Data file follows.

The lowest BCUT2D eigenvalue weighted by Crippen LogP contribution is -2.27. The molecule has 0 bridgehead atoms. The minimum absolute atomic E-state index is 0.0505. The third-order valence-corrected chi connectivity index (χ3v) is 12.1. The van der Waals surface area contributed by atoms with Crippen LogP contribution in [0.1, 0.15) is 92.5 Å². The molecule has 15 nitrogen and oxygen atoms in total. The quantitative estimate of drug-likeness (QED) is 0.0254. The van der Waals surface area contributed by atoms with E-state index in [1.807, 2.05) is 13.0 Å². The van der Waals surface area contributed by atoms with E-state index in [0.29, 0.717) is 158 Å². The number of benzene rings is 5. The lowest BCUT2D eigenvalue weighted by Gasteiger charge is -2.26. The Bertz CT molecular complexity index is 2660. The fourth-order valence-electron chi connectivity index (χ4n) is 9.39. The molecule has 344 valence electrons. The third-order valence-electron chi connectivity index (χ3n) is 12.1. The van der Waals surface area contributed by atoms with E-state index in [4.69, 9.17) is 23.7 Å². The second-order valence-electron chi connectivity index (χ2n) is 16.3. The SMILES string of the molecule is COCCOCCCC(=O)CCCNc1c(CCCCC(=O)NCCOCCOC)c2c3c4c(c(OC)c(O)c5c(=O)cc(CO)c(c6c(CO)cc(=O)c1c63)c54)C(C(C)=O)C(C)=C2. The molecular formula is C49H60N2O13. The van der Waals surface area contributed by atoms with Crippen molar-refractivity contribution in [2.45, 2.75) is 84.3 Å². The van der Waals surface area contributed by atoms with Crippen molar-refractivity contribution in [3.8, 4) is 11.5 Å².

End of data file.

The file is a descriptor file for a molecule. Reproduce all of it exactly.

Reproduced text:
The lowest BCUT2D eigenvalue weighted by Crippen LogP contribution is -2.27. The molecule has 0 bridgehead atoms. The minimum absolute atomic E-state index is 0.0505. The third-order valence-corrected chi connectivity index (χ3v) is 12.1. The van der Waals surface area contributed by atoms with Crippen LogP contribution in [0.1, 0.15) is 92.5 Å². The molecule has 15 nitrogen and oxygen atoms in total. The quantitative estimate of drug-likeness (QED) is 0.0254. The van der Waals surface area contributed by atoms with E-state index in [1.807, 2.05) is 13.0 Å². The van der Waals surface area contributed by atoms with E-state index in [0.29, 0.717) is 158 Å². The number of benzene rings is 5. The lowest BCUT2D eigenvalue weighted by Gasteiger charge is -2.26. The Bertz CT molecular complexity index is 2660. The fourth-order valence-electron chi connectivity index (χ4n) is 9.39. The molecule has 344 valence electrons. The third-order valence-electron chi connectivity index (χ3n) is 12.1. The van der Waals surface area contributed by atoms with E-state index in [4.69, 9.17) is 23.7 Å². The second-order valence-electron chi connectivity index (χ2n) is 16.3. The SMILES string of the molecule is COCCOCCCC(=O)CCCNc1c(CCCCC(=O)NCCOCCOC)c2c3c4c(c(OC)c(O)c5c(=O)cc(CO)c(c6c(CO)cc(=O)c1c63)c54)C(C(C)=O)C(C)=C2. The molecular formula is C49H60N2O13. The van der Waals surface area contributed by atoms with Crippen molar-refractivity contribution in [2.45, 2.75) is 84.3 Å². The van der Waals surface area contributed by atoms with Crippen molar-refractivity contribution in [3.8, 4) is 11.5 Å².